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Replacing lead pipes could cost affected homeowners up to €5,000

The government has announced a grant scheme to help low-income families to replace their pipes.
Jun 9th 2015, 3:37 PM 24,126 129

Updated 3.41pm

ENVIRONMENT MINISTER ALAN Kelly has today announced a grant will be introduced to help people replace pipes in their homes as figures from Irish Water suggest pipes in thousands of households contain lead.

Through its metering programme, Irish Water identified approximately 26,000 homes that potentially have lead pipes. However it is estimated up to 200,000 homes in the country could be affected by this  Jerry Grant, Head of Asset Management for Irish Water said today.

Dublin plumber Paul Whelan told TheJournal.ie that replacing lead pipes in a home would cost, at a minimum, €1,500.

“The lead pipe may only come in as far as the doorstep and after that it might be copper but I have seen it go all the way in as far as the kitchen sink,” he said. For a property like this, pipe replacement could cost up to €5,000, he told us.

“Pipe work is supposed to be down 18 inches so you have to dig down into the garden and the first six inches is fine with a shovel but after that you need to get down deeper, it’s a bit more work,” he explained.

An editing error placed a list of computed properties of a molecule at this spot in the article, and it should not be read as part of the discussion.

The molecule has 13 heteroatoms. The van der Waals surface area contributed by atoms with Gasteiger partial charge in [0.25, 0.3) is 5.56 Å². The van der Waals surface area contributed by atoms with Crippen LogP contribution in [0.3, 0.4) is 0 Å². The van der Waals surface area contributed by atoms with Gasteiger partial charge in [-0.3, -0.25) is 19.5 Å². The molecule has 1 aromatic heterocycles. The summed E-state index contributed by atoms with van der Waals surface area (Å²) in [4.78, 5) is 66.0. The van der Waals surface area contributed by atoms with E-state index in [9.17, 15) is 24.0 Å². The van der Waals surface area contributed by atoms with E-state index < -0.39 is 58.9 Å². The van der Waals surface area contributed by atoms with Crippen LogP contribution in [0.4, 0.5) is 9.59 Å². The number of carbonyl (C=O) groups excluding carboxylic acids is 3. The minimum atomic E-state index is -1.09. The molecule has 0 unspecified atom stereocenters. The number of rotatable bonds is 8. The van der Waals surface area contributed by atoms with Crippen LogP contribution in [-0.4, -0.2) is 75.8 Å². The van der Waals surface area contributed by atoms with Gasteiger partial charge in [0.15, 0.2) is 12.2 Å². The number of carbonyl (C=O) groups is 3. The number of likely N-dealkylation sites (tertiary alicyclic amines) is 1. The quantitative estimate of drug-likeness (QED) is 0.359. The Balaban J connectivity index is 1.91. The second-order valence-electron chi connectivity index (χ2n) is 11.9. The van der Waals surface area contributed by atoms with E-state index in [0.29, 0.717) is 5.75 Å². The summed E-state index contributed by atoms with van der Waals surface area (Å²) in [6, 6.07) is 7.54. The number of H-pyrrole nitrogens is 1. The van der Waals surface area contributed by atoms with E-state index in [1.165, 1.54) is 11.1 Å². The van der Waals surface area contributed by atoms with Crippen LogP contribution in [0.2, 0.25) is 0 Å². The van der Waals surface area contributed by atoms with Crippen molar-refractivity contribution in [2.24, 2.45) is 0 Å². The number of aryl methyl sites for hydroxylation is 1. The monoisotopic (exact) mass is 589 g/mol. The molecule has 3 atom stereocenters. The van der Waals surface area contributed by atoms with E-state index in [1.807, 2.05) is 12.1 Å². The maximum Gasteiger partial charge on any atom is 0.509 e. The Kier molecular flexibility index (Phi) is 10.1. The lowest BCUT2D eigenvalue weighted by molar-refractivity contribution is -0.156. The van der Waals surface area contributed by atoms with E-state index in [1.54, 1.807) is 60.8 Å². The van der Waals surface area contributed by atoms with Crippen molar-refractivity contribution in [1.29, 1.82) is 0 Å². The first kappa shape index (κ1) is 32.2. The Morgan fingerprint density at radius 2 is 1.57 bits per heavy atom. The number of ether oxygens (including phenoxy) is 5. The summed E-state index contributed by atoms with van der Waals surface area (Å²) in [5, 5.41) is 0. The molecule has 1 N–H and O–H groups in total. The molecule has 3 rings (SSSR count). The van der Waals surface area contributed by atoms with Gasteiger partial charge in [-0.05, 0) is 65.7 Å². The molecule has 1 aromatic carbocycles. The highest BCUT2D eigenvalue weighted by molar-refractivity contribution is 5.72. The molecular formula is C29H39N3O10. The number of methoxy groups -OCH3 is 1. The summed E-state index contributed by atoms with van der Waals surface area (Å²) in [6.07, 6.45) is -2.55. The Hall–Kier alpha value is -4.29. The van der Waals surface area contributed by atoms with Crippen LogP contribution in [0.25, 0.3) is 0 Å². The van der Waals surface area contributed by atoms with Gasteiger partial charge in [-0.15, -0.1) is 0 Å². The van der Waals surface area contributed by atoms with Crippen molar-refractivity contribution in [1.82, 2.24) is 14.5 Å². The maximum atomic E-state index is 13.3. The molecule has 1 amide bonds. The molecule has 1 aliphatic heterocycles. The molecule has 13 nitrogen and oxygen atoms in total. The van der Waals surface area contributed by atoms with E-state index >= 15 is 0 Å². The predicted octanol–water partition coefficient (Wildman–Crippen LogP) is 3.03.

The issue was discussed at Cabinet today and a national strategy to reduce exposure to lead in drinking water was approved.

A grant scheme for ‘low-income households’ will now be introduced to help householders in affected properties to replace their pipes. The Department of Environment has not given any indication of what the income threshold for this grant might be.

Minister Kelly said today he further details of the grant scheme will be announced at a later stage and he expects people will be able to avail of it later this year.

Where a homeowner opts to replace lead pipes, Irish Water will replace corresponding lead pipes on the public side. Pipes in all publicly owned buildings will now also have to be assessed as part of this strategy.

Check your pipes

Lead in pipes can dissolve into water and regular intake of even low levels of lead can have health effects for everyone. The greatest risk is for babies in the womb, infants and young children. Bottle-fed babies are particularly at risk as all of their food comes from formula made up of drinking water.

Anyone in Ireland living in a house built up to and including the 1970s could have lead pipes.

Irish Water is responsible for the pipes under the road or paths to the outer edge of the boundary of a property but homeowners are responsible for the pipe from the outer edge of the property boundary to the building and all the plumbing inside the building.

The company is now urging customers to check their pipes and take remedial action if required. Advice on how best to go about this will be issued as part of the strategy approved today.

Read: Here are the top 15 items Irish people flush down the loo (that they shouldn’t)>

Read: Another review has found fluoride in drinking water is not harmful>

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Michelle Hennessy

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